ALEX BRUMMER: Boris Johnson’s gamble to reopen the economy after Covid lockdowns has paid off
Back in July, Boris Johnson warned emphatically that if the British economy were not at last opened up after so many successive Covid lockdowns, we would ‘risk even tougher conditions’ in the colder months ahead.
These forthright claims were condemned by Labour, whose leader Sir Keir Starmer slammed them as a ‘reckless free-for-all’.
The Government’s ever-gloomy scientific advisers also insisted the great reopening was too much, too soon.
Today, four months on, the Prime Minister has been vindicated. His supposed rashness in the face of the pandemic looks to be paying off handsomely.
In July, Boris Johnson (pictured) warned if the British economy were not opened up after the Covid lockdowns, we would ‘risk even tougher conditions’. Today, he has been vindicated
But where our economy is roaring back to life thanks to the speed with which Britain managed to vaccinate adults – particularly using the long-lasting AstraZeneca jab that some EU countries so foolishly spurned – other European nations, especially Germany, are faltering.
Yes, even the recovery here has been uneven amid scare stories of fuel shortages, empty supermarket shelves and a shortage of labour such as lorry drivers and abattoir workers.
But, freed from the dead hand of Brussels bureaucracy, Britain’s agile and dynamic economy has crackled into life again.
But Germany’s economy, still the largest in Europe, is stagnating – and for the first time in decades, inflation is rising.
Any ability to control prices, of course, rests with the EU – so Angela Merkel (Chancellor for a few more days until her successor Olaf Scholz is sworn in) finds herself unable to act unilaterally.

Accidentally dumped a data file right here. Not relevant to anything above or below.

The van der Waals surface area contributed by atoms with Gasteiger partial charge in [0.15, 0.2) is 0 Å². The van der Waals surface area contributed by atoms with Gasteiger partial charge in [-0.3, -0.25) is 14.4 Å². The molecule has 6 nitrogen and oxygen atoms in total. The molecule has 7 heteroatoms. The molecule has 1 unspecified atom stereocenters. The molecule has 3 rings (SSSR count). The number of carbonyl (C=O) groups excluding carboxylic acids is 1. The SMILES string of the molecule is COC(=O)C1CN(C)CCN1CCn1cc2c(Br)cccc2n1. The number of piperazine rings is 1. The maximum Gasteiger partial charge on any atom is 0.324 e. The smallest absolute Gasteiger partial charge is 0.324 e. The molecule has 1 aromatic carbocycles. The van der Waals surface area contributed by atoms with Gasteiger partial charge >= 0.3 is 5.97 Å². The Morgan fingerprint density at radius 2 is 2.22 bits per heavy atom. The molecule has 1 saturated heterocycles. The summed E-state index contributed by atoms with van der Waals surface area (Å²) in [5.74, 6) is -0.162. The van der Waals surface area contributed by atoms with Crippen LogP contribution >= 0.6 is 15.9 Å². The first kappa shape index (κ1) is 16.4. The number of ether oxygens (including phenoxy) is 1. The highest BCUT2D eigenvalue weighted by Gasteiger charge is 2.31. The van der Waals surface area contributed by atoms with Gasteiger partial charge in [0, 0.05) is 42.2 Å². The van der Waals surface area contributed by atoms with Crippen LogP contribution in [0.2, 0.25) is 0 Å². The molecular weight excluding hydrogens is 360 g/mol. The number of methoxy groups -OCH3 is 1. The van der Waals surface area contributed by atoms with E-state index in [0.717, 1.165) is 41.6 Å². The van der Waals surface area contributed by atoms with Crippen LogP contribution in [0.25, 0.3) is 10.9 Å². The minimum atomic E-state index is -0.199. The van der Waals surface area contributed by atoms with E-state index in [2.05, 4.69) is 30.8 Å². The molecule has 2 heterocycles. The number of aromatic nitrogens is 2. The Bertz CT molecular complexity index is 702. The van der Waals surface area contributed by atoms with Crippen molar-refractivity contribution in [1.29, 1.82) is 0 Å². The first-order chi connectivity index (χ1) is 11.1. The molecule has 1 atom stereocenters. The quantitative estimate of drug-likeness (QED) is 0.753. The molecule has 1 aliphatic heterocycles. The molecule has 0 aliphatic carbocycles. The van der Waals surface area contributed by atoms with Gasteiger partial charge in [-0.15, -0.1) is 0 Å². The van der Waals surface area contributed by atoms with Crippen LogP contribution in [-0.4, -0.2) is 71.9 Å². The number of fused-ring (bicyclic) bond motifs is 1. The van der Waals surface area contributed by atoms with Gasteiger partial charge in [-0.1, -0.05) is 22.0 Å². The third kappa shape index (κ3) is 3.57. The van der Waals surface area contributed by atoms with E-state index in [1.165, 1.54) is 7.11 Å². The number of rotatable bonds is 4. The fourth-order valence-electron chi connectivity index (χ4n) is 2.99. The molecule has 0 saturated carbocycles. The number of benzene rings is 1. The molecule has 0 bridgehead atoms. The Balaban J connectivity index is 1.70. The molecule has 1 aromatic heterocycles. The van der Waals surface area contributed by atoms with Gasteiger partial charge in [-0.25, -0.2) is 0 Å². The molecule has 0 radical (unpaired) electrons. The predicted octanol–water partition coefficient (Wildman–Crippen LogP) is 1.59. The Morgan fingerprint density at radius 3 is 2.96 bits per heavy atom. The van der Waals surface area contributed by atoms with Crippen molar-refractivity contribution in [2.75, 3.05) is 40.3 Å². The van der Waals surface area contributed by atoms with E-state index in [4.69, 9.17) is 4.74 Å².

Here in Britain, the CBI reports that demand for domestic goods is so strong, manufacturers can’t keep up. That’s just what Boris predicted would happen in the summer when he made a bonfire of Covid restrictions on ‘Freedom Day’.
But where our economy is now roaring back to life, other European nations are faltering. Pictured: Demonstrations against Covid measures in Vienna, Austria, on November 22
In Germany, the picture could not be more different. Conditions are gloomy and the country’s economy is stagnating. Pictured: People protest Covid measures in Brussels, Belgium
In Germany, the picture could not be more different. Conditions are gloomy. One influential business survey found that morale in German industry has been falling for five consecutive months thanks to bottlenecks in supply chains – as well as a deeply concerning spike in coronavirus cases.
Yet it must be made clear: Germany’s travails are not a matter for Schadenfreude here. The country is, after all, our second-largest national trading partner after America.
However, Boris Johnson’s critics would do well to look abroad when they remember how they lambasted him for his supposedly foolhardiness back in the summer.
Of course, in a global pandemic there is always a risk that some new vaccine-resistant virus strain might emerge.
But, for now, the smooth end to furlough and healthy growth mean that Chancellor Rishi Sunak can focus wholesale on the cost-of-living crisis that is increasingly hurting some households.
And unlike our neighbours in the Eurozone, here the Bank of England has the wiggle room to stop printing money and to normalise interest rates.
Yes, Freedom Day was a risk – but now we are reaping the results. Our German neighbours, in contrast, are wondering where they went so badly wrong.